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Zen and the Art of Seafaring

December 6, 2010

All at Sea (a critique of critics and a celebration of free minds)

by D. O’Dea

This is not written as a review; free spirits have little need of critics – only the anxiety drenched consumer classes yearn to be told what they should enjoy 😉 Rather it has been written as an affront to the soulless jerk who described Bernard Moitessier’s classic work, ‘The Long Way‘, as “drudgery” and “wank”.

This is a little surprising when a ‘wank’ (as in a brief moment of selfish fun, rather than a deep and meaningful encounter) is exactly the kind of thing that critics like this are looking for. They’re happy enough to pass an hour on a beach with a good book, but they lack the soul to sail beyond that beach with a guide-book. The fact that the reviewer believes that the urge to roam is a “pathology” tells us everything we need to know about his spirit of adventure – or lack thereof. And that’s the problem here, a person who is satisfied with mere escapism will always lack the courage to truly escape – these fools would rather be entertained than enlightened any day. As for Moitessier’s reasons for traveling the world, he himself answered the question by saying: “You do not ask a tame seagull why it needs to disappear from time to time toward the open sea. It goes, that’s all.”

You kinda know that he should stick to reading Harry Potter when he describes Zen in the Art of Archery as having “suited its time during its time only” and Saint Exupéry’s Wind Sand Stars as “beautiful nonsense”. The problem, of course, is that critics are so wrapped in their own egos that they really do think that a spiritual connection with the living moment – oneness with the nowness which is, in truth, all that we possess – is ‘nonsense’. In fact the reviewer appears to be of the mind that anything which can’t be bought and sold, owned and controlled, is nonsense; hence he describes Moitessier’s meditations as  “a mash of New Testament longing, hippie idealism, nature worship and corporate baiting all stewed together.” One might respond to this statement by arguing that a decline in spirituality, our lack of respect for nature, and the corporate control of the world’s power bases has brought us to the point that we’re all in danger of being stewed together! Maybe we should have listened to those damn hippies?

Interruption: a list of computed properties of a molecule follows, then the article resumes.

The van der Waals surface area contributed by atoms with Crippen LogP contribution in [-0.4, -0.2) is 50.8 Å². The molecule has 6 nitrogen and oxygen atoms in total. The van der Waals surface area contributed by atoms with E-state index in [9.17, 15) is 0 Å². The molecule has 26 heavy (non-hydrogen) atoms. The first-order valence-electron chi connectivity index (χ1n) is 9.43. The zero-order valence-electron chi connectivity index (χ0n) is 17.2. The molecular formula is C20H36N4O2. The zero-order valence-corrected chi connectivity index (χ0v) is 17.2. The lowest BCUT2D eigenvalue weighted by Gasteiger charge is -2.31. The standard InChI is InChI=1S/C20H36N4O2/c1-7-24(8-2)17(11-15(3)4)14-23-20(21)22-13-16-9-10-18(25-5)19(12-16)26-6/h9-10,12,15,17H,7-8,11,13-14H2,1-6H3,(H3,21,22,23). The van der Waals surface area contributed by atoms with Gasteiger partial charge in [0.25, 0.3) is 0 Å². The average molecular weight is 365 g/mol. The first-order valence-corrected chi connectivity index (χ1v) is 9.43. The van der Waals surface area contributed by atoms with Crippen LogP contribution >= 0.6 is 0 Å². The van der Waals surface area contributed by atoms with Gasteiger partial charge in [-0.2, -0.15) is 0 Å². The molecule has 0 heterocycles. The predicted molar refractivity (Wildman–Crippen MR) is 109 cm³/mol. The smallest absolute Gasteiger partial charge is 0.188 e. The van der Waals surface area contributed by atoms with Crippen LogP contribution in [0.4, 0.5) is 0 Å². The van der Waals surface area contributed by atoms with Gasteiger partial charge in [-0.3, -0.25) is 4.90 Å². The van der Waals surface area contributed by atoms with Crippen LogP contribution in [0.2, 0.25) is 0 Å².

I’m not suggesting that people who have circumnavigated the world are somehow more ‘free’ than the rest of us. There is much truth to Homer’s observation: “They change their skies, not their souls, those who go over the seas.” The world is now overrun with rich, widely traveled imbeciles who tick off destinations like numbers on a bingo card, but a true cosmopolitan is still an incredibly rare thing; Moitessier however knew his own place: “I am a citizen of the most beautiful nation on earth. A nation whose laws are harsh yet simple, a nation that never cheats, which is immense and without borders, where life is lived in the present. In this limitless nation, this nation of wind, light, and peace, there is no other ruler besides the sea.” We can all – no matter where, or what our personal circumstances are – learn something about freedom and the human condition from true adventurers like Saint Exupéry or Moitessier.

The Long Way must be read as an epic journey, not skimmed like some Disney ride. Certainly there is repetition and times when the going is slow (Moitessier’s description of travelling through the doldrums is all too realistic), but that’s life. And that’s exactly what the reviewer has failed to understand. The Long Way is a good and honest sailing/travel book, but it’s also a log of an existential expedition that all too few of us will ever embark upon. But if you want to make the most of your life the first thing you need to do is (either metaphorically or actually) sail beyond your comfort zone and expose yourself to the elements. You may be able to find knowledge in books and maps and even on TV or the internet, but wisdom can only be discovered through direct experience:

“The geography of the sailor is not always the one of the cartographer, for whom a cape is a cape with its longitude and latitude. For the sailor, a great cape is both very simple and extremely complex, with rocks, currents, furling seas, beautiful oceans, good winds and gusts, moments of happiness and of fright, fatigue, dreams, aching hands, an empty stomach, marvelous minutes and sometimes suffering. A great cape, for us, cannot be translated only into a latitude and a longitude. A great cape has a soul, with shadows and colors, very soft, very violent. A soul as smooth as that of a child, as hard as that of a criminal.”

Bernard Moitessier, ‘The Long Way

‘The Long Way by Bernard Moitessier is available from Amazon and other bookshops (but why not do eveyone a favour and get it into you’re local library 😉 )

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